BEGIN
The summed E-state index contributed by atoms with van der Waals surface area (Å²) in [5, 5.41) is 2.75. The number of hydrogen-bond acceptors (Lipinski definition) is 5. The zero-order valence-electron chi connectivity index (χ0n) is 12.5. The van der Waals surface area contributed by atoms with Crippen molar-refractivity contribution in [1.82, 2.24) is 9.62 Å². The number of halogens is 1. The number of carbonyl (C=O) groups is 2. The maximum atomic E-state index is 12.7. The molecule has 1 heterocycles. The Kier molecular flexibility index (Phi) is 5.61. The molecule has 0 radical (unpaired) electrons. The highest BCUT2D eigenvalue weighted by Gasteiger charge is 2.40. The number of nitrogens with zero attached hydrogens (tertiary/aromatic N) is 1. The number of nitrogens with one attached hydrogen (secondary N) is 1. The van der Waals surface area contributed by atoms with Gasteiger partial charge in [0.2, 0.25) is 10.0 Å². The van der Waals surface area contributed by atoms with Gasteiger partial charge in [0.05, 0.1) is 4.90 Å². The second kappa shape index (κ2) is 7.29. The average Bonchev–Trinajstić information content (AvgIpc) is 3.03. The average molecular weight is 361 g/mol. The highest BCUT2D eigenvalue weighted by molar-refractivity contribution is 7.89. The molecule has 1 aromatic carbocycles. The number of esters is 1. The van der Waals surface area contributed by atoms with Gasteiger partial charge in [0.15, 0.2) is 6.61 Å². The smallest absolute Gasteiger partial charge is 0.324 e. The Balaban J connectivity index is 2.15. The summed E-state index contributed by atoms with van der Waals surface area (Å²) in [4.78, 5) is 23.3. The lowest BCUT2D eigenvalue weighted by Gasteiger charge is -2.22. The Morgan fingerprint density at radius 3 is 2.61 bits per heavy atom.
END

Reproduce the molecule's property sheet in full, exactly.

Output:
The summed E-state index contributed by atoms with van der Waals surface area (Å²) in [5, 5.41) is 2.75. The number of hydrogen-bond acceptors (Lipinski definition) is 5. The zero-order valence-electron chi connectivity index (χ0n) is 12.5. The van der Waals surface area contributed by atoms with Crippen molar-refractivity contribution in [1.82, 2.24) is 9.62 Å². The number of halogens is 1. The number of carbonyl (C=O) groups is 2. The maximum atomic E-state index is 12.7. The molecule has 1 heterocycles. The Kier molecular flexibility index (Phi) is 5.61. The molecule has 0 radical (unpaired) electrons. The highest BCUT2D eigenvalue weighted by Gasteiger charge is 2.40. The number of nitrogens with zero attached hydrogens (tertiary/aromatic N) is 1. The number of nitrogens with one attached hydrogen (secondary N) is 1. The van der Waals surface area contributed by atoms with Gasteiger partial charge in [0.2, 0.25) is 10.0 Å². The van der Waals surface area contributed by atoms with Gasteiger partial charge in [0.05, 0.1) is 4.90 Å². The second kappa shape index (κ2) is 7.29. The average Bonchev–Trinajstić information content (AvgIpc) is 3.03. The average molecular weight is 361 g/mol. The highest BCUT2D eigenvalue weighted by molar-refractivity contribution is 7.89. The molecule has 1 aromatic carbocycles. The number of esters is 1. The van der Waals surface area contributed by atoms with Gasteiger partial charge in [0.15, 0.2) is 6.61 Å². The smallest absolute Gasteiger partial charge is 0.324 e. The Balaban J connectivity index is 2.15. The summed E-state index contributed by atoms with van der Waals surface area (Å²) in [4.78, 5) is 23.3. The lowest BCUT2D eigenvalue weighted by Gasteiger charge is -2.22. The Morgan fingerprint density at radius 3 is 2.61 bits per heavy atom.